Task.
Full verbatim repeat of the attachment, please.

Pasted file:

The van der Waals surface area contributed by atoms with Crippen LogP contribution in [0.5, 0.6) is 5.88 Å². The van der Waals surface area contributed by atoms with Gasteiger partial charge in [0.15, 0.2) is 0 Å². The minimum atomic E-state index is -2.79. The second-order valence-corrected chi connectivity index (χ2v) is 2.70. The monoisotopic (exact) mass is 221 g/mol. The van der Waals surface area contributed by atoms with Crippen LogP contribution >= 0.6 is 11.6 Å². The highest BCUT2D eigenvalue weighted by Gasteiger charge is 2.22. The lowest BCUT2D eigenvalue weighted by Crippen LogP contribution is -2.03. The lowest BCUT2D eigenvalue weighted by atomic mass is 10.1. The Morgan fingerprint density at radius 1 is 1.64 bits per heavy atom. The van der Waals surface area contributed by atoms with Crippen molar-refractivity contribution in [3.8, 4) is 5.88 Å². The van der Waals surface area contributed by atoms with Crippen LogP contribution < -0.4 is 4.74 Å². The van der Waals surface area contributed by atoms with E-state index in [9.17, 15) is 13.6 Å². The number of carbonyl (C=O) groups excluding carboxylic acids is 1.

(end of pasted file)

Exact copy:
The van der Waals surface area contributed by atoms with Crippen LogP contribution in [0.5, 0.6) is 5.88 Å². The van der Waals surface area contributed by atoms with Gasteiger partial charge in [0.15, 0.2) is 0 Å². The minimum atomic E-state index is -2.79. The second-order valence-corrected chi connectivity index (χ2v) is 2.70. The monoisotopic (exact) mass is 221 g/mol. The van der Waals surface area contributed by atoms with Crippen LogP contribution >= 0.6 is 11.6 Å². The highest BCUT2D eigenvalue weighted by Gasteiger charge is 2.22. The lowest BCUT2D eigenvalue weighted by Crippen LogP contribution is -2.03. The lowest BCUT2D eigenvalue weighted by atomic mass is 10.1. The Morgan fingerprint density at radius 1 is 1.64 bits per heavy atom. The van der Waals surface area contributed by atoms with Crippen molar-refractivity contribution in [3.8, 4) is 5.88 Å². The van der Waals surface area contributed by atoms with Crippen LogP contribution < -0.4 is 4.74 Å². The van der Waals surface area contributed by atoms with E-state index in [9.17, 15) is 13.6 Å². The number of carbonyl (C=O) groups excluding carboxylic acids is 1.